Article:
Another writes, “I am seeing more and more educated professionals drowning in debt, which creates low scores. Many of my borrowers have perfect credit, no lates, no collections, no foreclosures, no short sales. They have equity but cannot obtain a decent loan due to their credit scores. I had a borrower this week that pulled funds from their 401k and paid off enough debt to move their scores up to 680. We’re going to do a cash out refi for cash to pay off the rest of their debt and pay back the 401k!
“A while back one late on Kohl’s dropped one client’s scores by 100 points. It is absurd when a $60.00 debt does that. I went with portfolio lender that has no hit at 680, same rate as Fannie and Freddie but no YSP available. So I lowered the fee to 1% origination, borrower paid. That $4,500 should have been covered by YSP with an F & F lender.
“I am seeing scores much lower than in the past. I am told the new matrix, that ‘predicts’ what will happen next, is causing the lower scores. Some long-time clients typically have credit scores around 710. Both are self-employed and use credit for business. For them, the Spring is very busy so they have high use of credit. So here’s an example of perfect credit but high use. A year ago their credit scores were around 710 but this year they are 625. I constantly tell clients that the scores provided by Credit Karma and their credit card companies are examples and NOT what a mortgage credit report will show. I feel we are dragging the bottom of the barrel.”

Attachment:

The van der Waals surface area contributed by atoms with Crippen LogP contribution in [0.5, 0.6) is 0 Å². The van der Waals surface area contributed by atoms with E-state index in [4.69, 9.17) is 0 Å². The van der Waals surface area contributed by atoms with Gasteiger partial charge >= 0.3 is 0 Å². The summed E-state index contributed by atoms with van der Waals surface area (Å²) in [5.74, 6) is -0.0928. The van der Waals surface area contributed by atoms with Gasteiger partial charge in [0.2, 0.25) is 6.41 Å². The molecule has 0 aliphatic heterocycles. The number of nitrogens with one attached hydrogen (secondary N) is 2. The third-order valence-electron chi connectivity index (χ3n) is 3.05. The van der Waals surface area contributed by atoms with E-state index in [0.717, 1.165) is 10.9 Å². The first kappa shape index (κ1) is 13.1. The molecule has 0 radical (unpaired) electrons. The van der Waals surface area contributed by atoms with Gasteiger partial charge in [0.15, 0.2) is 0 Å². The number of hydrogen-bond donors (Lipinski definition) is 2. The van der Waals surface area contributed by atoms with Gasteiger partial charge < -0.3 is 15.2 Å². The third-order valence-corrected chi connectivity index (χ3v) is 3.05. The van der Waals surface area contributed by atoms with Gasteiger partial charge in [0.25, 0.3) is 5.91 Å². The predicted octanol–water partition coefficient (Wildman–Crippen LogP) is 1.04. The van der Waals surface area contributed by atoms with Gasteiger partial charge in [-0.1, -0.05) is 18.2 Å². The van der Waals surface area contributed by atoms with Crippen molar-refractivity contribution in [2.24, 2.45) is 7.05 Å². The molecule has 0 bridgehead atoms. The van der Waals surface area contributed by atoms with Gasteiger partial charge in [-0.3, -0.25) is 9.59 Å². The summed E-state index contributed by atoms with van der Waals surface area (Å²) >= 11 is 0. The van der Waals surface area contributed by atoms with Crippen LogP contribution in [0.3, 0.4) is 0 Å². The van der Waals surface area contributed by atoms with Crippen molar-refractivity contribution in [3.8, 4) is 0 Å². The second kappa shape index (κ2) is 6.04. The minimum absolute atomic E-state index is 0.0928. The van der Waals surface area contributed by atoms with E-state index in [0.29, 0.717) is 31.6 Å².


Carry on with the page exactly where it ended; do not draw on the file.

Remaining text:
QM or non-QM?